There is a disease in the modern media for instant analysis and it should come as no surprise that as soon as the Winter Meetings ended yesterday teams were being labeled as winners and losers. The Nationals are once again wearing the familiar crown of offseason winners. It is still early and they still need to add a few pieces but those pieces remain on the market and until they aren’t, they can be added. The Nationals were off-season winners last year as well. The Span deal was seen as filling two needs, better outfield defense and leadoff hitter, the move for Dan Haren was considered a good buy low option, and the Soriano move provided bullpen depth and was seen as a move that would put the Nationals over the top. Most of the roster remained the same and that was seen as the real victory. Bryce Harper and Stephen Strasburg were supposed to take steps forward in their careers and instead Strasburg took a step back and Harper had a great April, ran into a wall, and posted a .789 OPS afterwards. 2013 was a season where more went wrong than went right and the adjustments needed were never made.
The biggest issues with 2013 weren’t anything listed above. The Haren deal didn’t work out, but it was a one year deal and now Haren is off to LA on another one year deal in his continuing quest to rebuild value. Span improved the outfield greatly but struggled with the bat for most of the season. He should have been moved out of the leadoff spot sooner and for a longer period of time, but that isn’t Span’s call. And Soriano wasn’t great but he wasn’t as terrible as people believe. The off-season moves weren’t the real problem with the Nationals in 2013. The problem was with players already on the roster. No one on the bench hit. Steve Lombardozzi ended up being the best bench bat with a .616 OPS. That is terrible and below the paltry .622 OPS expected from the average NL pinch hitter. The Nats had no bench players who were even average and when injuries were suffered in a concurrent time frame everything unraveled.
Fister, McLouth, and Blevins are all great additions and fill needs that the Nationals have and they are once again enough for the Nationals to be favorites in the NL East. But my reaction to hearing them labeled as “offseason winners” wasn’t one of joy or happiness at being favorites once again it was: “oh shit”. That has to be because of what happened in 2013. The Nationals were favorites, guaranteed a spot in the postseason, and a near lock to play the Tigers or Angels in the World Series. The World Series was the Cardinals and Red Sox and neither the Angels nor the Nationals even made it to the postseason. Being an offseason winner only gets a team so far and the only thing that has me hopeful about the upcoming season is that the thought that the players’ expectations will be as guarded as mine.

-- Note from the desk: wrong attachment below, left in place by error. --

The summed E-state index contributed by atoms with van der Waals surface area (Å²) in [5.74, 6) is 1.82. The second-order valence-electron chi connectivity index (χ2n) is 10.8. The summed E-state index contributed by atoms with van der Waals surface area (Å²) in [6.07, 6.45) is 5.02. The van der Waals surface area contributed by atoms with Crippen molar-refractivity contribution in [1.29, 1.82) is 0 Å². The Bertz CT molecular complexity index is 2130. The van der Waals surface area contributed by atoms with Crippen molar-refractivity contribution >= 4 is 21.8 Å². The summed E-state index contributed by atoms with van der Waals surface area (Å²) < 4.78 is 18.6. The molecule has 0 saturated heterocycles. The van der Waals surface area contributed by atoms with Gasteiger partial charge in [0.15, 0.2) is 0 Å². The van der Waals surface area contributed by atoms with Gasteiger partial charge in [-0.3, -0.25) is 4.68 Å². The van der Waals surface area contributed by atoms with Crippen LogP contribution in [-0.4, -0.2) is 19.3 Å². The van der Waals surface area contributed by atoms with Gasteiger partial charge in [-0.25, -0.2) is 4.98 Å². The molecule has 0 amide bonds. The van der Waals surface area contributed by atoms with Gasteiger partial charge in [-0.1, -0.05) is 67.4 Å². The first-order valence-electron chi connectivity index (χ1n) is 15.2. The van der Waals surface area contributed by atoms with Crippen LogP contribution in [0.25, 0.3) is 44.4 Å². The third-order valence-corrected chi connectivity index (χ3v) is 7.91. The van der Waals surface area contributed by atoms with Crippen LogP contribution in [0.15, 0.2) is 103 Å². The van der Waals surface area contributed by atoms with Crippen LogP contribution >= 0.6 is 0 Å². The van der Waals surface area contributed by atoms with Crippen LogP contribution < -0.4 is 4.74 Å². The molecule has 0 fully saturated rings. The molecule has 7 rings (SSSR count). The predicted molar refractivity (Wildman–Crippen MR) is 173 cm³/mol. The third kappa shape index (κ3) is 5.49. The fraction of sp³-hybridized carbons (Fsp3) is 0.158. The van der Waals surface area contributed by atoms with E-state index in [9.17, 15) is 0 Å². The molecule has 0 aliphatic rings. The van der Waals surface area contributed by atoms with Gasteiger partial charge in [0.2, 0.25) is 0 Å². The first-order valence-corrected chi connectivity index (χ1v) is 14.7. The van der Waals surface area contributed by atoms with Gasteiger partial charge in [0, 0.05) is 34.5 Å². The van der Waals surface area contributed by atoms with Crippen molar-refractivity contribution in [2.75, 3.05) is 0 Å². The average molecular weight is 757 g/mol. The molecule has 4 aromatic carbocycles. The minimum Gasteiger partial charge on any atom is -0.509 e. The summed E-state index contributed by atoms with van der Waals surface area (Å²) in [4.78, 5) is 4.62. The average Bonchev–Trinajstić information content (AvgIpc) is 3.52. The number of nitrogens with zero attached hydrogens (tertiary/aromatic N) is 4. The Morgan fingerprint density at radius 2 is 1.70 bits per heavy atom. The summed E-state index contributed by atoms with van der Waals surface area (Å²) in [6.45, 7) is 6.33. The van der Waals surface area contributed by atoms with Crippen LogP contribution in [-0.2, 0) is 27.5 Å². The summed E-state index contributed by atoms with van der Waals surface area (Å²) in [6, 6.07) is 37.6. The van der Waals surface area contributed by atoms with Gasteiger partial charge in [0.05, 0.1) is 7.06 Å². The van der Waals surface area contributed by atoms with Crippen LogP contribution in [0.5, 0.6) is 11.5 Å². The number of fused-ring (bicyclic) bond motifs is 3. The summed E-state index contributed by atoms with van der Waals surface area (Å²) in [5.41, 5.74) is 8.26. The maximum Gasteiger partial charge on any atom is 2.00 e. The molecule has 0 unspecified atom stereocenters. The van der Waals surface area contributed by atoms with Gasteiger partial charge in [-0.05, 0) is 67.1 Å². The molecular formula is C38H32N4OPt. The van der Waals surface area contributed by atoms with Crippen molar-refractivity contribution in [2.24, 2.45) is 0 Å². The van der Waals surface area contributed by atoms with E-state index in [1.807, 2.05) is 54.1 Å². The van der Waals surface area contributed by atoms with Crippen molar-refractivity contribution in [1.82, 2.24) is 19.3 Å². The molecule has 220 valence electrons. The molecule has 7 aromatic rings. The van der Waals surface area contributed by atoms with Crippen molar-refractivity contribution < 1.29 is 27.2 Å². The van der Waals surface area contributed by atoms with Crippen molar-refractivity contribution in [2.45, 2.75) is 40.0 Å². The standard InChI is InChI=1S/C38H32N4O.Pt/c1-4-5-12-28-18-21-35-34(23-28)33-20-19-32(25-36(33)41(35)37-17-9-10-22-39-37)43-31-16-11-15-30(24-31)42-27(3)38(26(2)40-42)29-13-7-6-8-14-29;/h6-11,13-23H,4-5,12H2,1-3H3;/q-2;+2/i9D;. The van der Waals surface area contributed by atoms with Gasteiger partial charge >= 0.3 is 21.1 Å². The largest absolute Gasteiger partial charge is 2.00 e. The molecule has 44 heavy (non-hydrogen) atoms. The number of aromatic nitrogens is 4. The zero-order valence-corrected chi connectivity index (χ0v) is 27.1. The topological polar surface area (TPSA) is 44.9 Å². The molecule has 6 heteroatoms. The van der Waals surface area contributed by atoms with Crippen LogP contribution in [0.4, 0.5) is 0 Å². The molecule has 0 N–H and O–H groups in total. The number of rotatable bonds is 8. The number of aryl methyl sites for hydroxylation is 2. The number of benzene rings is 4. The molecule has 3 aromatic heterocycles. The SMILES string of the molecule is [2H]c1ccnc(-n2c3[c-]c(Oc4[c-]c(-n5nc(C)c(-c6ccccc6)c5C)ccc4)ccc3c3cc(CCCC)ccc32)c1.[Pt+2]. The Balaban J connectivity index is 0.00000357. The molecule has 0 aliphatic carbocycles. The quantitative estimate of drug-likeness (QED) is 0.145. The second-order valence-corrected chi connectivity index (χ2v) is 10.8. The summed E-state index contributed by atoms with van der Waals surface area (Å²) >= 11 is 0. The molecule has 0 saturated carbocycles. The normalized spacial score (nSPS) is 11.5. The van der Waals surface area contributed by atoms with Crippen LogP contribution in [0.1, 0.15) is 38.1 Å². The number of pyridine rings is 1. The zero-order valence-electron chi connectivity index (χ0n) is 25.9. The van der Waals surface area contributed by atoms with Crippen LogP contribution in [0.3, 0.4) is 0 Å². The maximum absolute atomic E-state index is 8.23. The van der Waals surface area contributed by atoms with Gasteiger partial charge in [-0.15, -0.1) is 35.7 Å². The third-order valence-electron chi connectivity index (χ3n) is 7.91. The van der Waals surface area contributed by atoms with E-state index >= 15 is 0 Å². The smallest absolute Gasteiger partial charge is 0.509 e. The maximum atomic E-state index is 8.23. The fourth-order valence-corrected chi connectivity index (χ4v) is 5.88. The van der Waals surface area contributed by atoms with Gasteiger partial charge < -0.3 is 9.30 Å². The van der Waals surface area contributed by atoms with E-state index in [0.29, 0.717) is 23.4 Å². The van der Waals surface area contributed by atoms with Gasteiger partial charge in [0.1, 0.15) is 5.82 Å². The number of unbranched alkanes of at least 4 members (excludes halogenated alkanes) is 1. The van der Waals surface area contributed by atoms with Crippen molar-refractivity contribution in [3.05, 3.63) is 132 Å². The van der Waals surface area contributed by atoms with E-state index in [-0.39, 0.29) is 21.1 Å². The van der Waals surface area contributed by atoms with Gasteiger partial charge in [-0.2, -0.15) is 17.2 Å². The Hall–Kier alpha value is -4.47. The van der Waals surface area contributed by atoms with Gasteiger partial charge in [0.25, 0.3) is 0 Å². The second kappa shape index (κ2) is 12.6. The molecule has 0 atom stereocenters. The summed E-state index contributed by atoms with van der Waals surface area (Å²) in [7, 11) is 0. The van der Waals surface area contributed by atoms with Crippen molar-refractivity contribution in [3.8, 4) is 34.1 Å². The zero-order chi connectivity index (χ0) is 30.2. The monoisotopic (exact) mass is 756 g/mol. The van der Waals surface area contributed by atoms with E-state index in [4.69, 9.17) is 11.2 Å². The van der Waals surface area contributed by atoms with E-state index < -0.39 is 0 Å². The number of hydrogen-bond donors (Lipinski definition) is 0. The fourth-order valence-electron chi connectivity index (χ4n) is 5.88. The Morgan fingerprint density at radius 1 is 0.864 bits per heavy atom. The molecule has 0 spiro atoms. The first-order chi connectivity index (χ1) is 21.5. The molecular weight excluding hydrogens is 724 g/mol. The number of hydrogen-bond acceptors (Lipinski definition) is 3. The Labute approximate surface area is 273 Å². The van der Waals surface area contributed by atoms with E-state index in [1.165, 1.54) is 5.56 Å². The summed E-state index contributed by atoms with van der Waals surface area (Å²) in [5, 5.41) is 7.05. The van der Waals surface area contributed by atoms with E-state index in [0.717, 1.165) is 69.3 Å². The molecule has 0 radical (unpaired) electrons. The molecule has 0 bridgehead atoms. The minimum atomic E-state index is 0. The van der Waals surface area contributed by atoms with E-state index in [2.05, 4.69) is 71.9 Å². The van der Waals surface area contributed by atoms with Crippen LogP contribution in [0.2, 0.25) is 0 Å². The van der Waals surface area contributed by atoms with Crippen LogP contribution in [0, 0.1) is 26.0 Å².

It is a funny thing that expectations can do. An 86 win season, ten games over .500, isn’t bad. In baseball it should be considered good. It is tough to win, and for a team that has knew nothing but losing from 2005 through 2011, back to back winning seasons should be celebrated more. They can’t be. Expectations change the target and while back to back winning seasons are good the hope was so much higher. The thought before last season was that the Nationals are going to be one of the most exciting teams to watch. There were articles written saying they had a chance to be one of the best teams of all time, and then they were just another team. Another team with a low scoring offense that became stale and boring to watch at times. The games became redundant. The Nationals struggled to put men on base and when they did get men on base they couldn’t get them across home plate.
Now we’re gearing up for another offseason of high expectations. The Fister trade is already being hailed as one of the best moves of the offseason, Nate McLouth is a gigantic upgrade over any backup outfielder the Nationals had in 2013, and Jerry Blevins is a left handed reliever that can not only increase the Nationals platoon advantage but can get right handed hitters out as well. All three of these moves fill holes in the roster and it is presumed moves for a backup catcher and additional bench bat are yet to come. Once those are made the Nationals roster will be complete and with Taylor Jordan, Tanner Roark, Ross Ohlendorf, Nate Karns, Ross Detwiler, Xavier Cedeno, Ryan Mattheus, and Christian Garcia the Nationals should have the pitching depth to cover the final two bullpen spots, one rotation spot, and any issues that occur as the season progresses. The Nationals roster as of right now when compared to the 2013 roster is better and not only is it better 1-25, it is better 26-30 as well.
Get ready. The expectations will be high once again, but learn from 2013 and approach them with guarded optimism and not the outright exuberance we all had on Opening Day a year ago. I remember leaving that game. I felt high and joyous. Harper had hit two homers and Strasburg had looked brilliant in seven innings of work. Certainly most every game was going to be like this, but they weren’t, and great expectations dried up like sand in the desert giving way to dry disappointment. The Nationals for now are winners, winners of the Winter Meetings, a title as meaningless as Grapefruit League MVP.